NewsRussia silences opposition: Journalist Yekaterina Duntsova disqualified as presidential candidate

Russia silences opposition: Journalist Yekaterina Duntsova disqualified as presidential candidate

Russian President Vladimir Putin
Russian President Vladimir Putin
Images source: © GETTY | Contributor
3:17 AM EST, December 24, 2023

The disqualification bars Duntsova from running against Vladimir Putin as a representative of the opposition to the war in Ukraine, as reported by Reuters.

A stand against dictatorship

The Central Election Commission unanimously rejected Duntsova's candidacy, alluding to "numerous violations" within the documents she presented in support of her candidacy.

Critics of Putin maintain that this decision reveals that no one with truly dissenting views will be able to run against the existing leadership in the first presidential elections since the 22-month war began.

According to the Kremlin, Putin is set to win, as he possesses genuine public support, with public opinion polls around 80 percent.

Forty-year-old Duntsova posted on her Telegram channel that she would challenge the CEC's decision in the Supreme Court, condemning the disqualification as "unjustified and undemocratic".

"You are a young woman, you have great prospects"

"This political decision deprives us of a fair representation and an opportunity to express divergent views from the official, aggressive discourse," she stated.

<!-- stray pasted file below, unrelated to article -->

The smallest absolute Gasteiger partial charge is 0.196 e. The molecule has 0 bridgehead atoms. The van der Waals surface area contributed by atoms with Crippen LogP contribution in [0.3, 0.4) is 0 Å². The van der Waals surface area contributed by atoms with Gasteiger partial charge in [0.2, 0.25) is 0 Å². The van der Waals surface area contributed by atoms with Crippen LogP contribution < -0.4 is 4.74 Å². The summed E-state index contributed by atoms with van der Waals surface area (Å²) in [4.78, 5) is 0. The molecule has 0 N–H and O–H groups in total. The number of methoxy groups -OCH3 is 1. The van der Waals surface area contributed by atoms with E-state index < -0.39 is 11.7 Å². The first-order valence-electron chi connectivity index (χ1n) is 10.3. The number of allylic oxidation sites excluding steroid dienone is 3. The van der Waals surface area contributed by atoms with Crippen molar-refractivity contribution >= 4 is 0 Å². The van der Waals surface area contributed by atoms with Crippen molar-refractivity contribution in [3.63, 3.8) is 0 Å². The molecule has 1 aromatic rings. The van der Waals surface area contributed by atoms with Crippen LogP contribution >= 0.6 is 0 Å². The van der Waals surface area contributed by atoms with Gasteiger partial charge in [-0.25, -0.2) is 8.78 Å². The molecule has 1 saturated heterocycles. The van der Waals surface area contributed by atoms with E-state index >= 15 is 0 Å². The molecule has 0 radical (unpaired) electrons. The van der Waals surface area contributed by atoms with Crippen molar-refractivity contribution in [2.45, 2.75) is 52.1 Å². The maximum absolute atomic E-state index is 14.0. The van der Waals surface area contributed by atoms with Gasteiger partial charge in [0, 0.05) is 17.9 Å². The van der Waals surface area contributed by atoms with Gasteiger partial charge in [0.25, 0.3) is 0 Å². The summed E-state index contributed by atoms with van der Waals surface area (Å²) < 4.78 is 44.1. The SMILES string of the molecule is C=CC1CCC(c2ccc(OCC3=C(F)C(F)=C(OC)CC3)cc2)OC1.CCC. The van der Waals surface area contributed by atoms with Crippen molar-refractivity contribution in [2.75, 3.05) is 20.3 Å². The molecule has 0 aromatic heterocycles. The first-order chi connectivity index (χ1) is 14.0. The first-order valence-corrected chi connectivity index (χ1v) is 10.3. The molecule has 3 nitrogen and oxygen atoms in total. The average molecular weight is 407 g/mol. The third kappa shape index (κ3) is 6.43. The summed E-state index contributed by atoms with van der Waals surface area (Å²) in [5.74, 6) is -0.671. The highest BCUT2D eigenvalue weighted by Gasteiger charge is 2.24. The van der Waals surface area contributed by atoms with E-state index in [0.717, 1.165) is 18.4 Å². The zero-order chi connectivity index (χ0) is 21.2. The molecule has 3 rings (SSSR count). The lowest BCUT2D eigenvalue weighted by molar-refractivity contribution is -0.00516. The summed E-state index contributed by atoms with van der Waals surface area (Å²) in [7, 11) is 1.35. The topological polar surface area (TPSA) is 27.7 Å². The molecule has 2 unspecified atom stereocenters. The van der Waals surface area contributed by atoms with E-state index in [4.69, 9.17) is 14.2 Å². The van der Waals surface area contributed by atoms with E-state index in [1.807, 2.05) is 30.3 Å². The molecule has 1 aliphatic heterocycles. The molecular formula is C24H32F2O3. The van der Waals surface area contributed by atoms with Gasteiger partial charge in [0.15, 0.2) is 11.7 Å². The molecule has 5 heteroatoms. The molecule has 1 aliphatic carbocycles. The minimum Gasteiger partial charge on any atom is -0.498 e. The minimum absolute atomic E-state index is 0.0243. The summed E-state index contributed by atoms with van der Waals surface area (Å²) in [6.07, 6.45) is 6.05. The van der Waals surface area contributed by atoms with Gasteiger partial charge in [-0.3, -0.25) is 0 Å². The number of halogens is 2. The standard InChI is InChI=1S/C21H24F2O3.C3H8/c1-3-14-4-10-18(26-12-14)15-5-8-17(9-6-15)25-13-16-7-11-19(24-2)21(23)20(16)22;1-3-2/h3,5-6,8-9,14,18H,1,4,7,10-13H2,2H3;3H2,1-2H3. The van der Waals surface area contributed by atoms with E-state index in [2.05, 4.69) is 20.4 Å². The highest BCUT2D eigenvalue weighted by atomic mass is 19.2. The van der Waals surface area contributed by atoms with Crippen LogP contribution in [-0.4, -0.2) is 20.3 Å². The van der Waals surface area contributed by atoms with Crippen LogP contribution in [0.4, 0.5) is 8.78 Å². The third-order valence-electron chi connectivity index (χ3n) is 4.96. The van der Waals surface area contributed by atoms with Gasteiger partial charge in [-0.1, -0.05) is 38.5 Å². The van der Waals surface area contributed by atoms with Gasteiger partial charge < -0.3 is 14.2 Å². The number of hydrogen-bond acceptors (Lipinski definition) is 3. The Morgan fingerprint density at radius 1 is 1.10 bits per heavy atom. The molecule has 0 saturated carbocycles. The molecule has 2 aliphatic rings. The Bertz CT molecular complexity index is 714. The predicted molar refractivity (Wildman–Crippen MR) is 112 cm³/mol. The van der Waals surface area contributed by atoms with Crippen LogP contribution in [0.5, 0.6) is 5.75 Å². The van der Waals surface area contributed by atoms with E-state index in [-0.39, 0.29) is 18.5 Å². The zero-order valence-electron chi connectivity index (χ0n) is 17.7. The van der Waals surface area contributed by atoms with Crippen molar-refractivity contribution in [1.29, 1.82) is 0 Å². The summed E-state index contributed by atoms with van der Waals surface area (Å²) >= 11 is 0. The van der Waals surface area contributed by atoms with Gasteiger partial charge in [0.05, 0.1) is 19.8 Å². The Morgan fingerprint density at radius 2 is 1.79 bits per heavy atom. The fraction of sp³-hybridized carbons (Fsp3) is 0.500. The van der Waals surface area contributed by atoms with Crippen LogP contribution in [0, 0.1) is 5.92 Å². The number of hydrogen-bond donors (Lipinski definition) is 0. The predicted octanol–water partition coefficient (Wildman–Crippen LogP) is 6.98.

Ella Pamfilova, the chairwoman of the election commission, sent Duntsova what she described as "words of consolation".

- "Every setback can be converted into a stepping stone. Every experience remains a learned lesson," said Pamfilova.

"When Duntsova announced her intention to run last month, commentators described her as being either crazy, courageous, or part of a plan conceived by the Kremlin to simulate competition," Reuters reported.

- "Any reasonable person who decides to embark on this journey would be fearful, but we can't let fear triumph," Duntsova expressed in a November interview, pushing for the release of political prisoners and acknowledging that Russians are "extremely weary" of the conflict in Ukraine.

Navalny has vanished, no recent contact

As the 71-year-old Putin maintains complete control over the power mechanisms, supporters, and opponents alike presuppose that he will commence a new six-year term. If successful, this will make him the longest-serving Russian ruler since the 18th century, outlasting all Soviet leaders, including Joseph Stalin.

His recognizable rival, Alexei Navalny, is serving prison sentences amounting to over 30 years, and his supporters claim that they are unaware of his whereabouts, after information was received about his transfer from the previous penal colony at the start of the month. The last contact with Navalny was on December 6, according to his lawyers.

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